We Should Be Able to Think Like Scientists
Lisa Randall studies theoretical particle physics and cosmology at Harvard University. Her research connects theoretical insights to puzzles in our current understanding of the properties and interactions of matter. She has developed and studied a wide variety of models to address these questions, the most prominent involving extra dimensions of space. Her work has involved improving our under-standing of the Standard Model of particle physics, supersymmetry, baryogenesis, cosmological inflation, and dark matter. Randall’s research also explores ways to experimentally test and verify ideas and her current research focuses in large part on the Large Hadron Collider and dark matter searches and models.
Randall has also had a public presence through her writing, lectures, and radio and TV appearances. Randall’s books, Warped Passages: Unraveling the Mysteries of the Universe’s Hidden Dimensions and Knocking on Heaven’s Door: How Physics and Scientific Thinking Illuminate the Universe and the Modern World were both on the New York Times’ list of 100 Notable Books of the Year. Higgs Discovery: The Power of Empty Space was released as a Kindle Single in the summer of 2012 as an update with recent particle physics developments.
Randall’s studies have made her among the most cited and influential theoretical physicists and she has received numerous awards and honors for her scientific endeavors. She is a member of the National Academy of Sciences, the American Philosophical Society, the American Academy of Arts and Sciences, was a fellow of the American Physical Society, and is a past winner of an Alfred P. Sloan Foundation Research Fellowship, a National Science Foundation Young Investigator Award, a DOE Outstanding Junior Investigator Award, and the Westinghouse Science Talent Search. Randall is an Honorary Member of the Royal Irish Academy and an Honorary Fellow of the British Institute of Physics. In 2003, she received the Premio Caterina Tomassoni e Felice Pietro Chisesi Award, from the University of Rome, La Sapienza. In 2006, she received the Klopsteg Award from the American Society of Physics Teachers (AAPT) for her lectures and in 2007 she received the Julius Lilienfeld Prize from the American Physical Society for her work on elementary particle physics and cosmology and for communicating this work to the public.
Randall has also pursued art-science connections, writing a libretto for Hypermusic: A Projective Opera in Seven Planes that premiered in the Pompidou Center in Paris and co-curating an art exhibit for the Los Angeles Arts Association, Measure for Measure, which was presented in Gallery 825 in Los Angeles, at the Guggenheim Gallery at Chapman University, and at Harvard’s Carpenter Center. In 2012, she was the recipient of the Andrew Gemant Award from the American Institute of Physics, which is given annually for significant contributions to the cultural, artistic, or humanistic dimension of physics.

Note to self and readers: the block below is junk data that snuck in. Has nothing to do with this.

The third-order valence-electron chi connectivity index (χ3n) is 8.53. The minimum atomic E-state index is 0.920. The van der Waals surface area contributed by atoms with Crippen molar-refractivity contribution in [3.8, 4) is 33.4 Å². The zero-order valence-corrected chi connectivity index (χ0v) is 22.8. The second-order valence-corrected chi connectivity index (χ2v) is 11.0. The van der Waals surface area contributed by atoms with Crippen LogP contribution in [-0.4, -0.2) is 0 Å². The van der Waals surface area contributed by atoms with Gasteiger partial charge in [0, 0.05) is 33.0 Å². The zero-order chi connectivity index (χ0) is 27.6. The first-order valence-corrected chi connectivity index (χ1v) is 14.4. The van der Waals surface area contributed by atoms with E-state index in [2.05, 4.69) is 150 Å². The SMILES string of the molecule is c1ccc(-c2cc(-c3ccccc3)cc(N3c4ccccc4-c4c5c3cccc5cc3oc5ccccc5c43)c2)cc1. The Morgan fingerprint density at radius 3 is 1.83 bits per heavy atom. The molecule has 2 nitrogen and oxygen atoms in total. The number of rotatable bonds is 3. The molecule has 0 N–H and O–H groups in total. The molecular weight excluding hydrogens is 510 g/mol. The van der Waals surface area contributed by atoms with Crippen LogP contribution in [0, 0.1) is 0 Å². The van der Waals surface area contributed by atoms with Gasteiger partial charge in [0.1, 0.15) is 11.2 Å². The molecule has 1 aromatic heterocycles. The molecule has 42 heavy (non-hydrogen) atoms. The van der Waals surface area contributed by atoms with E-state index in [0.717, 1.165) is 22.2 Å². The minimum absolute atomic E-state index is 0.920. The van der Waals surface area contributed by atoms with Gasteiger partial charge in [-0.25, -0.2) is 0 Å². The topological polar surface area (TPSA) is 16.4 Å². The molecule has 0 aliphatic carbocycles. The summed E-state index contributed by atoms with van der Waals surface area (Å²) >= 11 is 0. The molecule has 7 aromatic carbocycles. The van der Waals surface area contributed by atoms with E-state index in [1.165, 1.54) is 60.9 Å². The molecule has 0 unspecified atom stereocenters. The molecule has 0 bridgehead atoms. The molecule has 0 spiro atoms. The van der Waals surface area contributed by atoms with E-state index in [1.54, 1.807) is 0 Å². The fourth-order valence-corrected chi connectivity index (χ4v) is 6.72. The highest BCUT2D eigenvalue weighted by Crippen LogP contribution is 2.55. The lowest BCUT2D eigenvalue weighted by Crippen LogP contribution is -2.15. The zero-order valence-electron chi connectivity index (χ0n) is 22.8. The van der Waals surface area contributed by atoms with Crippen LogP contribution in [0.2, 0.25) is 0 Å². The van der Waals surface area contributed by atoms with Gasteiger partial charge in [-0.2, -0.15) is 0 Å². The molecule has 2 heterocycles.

Professor Randall was on the list of Time Magazine's "100 Most Influential People" of 2007 and was one of 40 people featured in The Rolling Stone 40th Anniversary issue that year. Prof. Randall was featured in Newsweek's "Who's Next in 2006" as "one of the most promising theoretical physicists of her generation" and in Seed Magazine's "2005 Year in Science Icons". In 2008, Prof. Randall was among Esquire Magazine's “75 Most Influential People.”
Professor Randall earned her PhD from Harvard University and held professorships at MIT and Princeton University before returning to Harvard in 2001. She is also the recipient of honorary degrees from Brown University, Duke University, Bard College, and the University of Antwerp.
Question: How can scientists reach out to the public more effectively?
Lisa Randall: I think, I’ve obviously made the choice to speak to the public at some level and it’s in part because I enjoy writing and I enjoy being able to think creatively in different ways. I don’t think that any one particular scientist is obliged to do this, to speak to people. But I do think that as a community, if we are expecting resources, it’s very difficult material and I think it’s important that the information is out there.
When I wrote my book “Warped Passages,” I really had in mind an interested audience. I think it’s very easy to try to pander to a large audience – not easy, but – or to write technical things for your audience, but there’s sort of this in-between category of people where they’re really smart and really interested, but they just don’t know the physics yet, and I think it’s important that if they wanted to know what we’re doing and why it’s important and what the full implications are, then that information is out there in a way that they can access. And I just think, generally, it’s important to be able to communicate among different fields. We live in an era where science is important to the decisions we make. Is what happens at the LHC going to determine our policy toward it? Not necessarily, but being able to think like a scientist on some level we’ll be able to think about predictions and risk and probabilities. There’s some basic science training that might help people, but there’s also just curiosity about the world which everyone has and understanding why we care about these questions, what it is that we’re looking for and why it’s going to tell us these deep fundamental properties of the universe at both a small scale and the large scale. Scales that we can directly access just by looking, that we need technology for and saying what is it that we’re after? And I think those are – a lot of people want to know that, and it’s important that they have access to that information.
Recorded on February 17, 2010
Interviewed by Austin \r\nAllen
"We live in an era where science is important to the decisions we make," the Harvard physicist points out.
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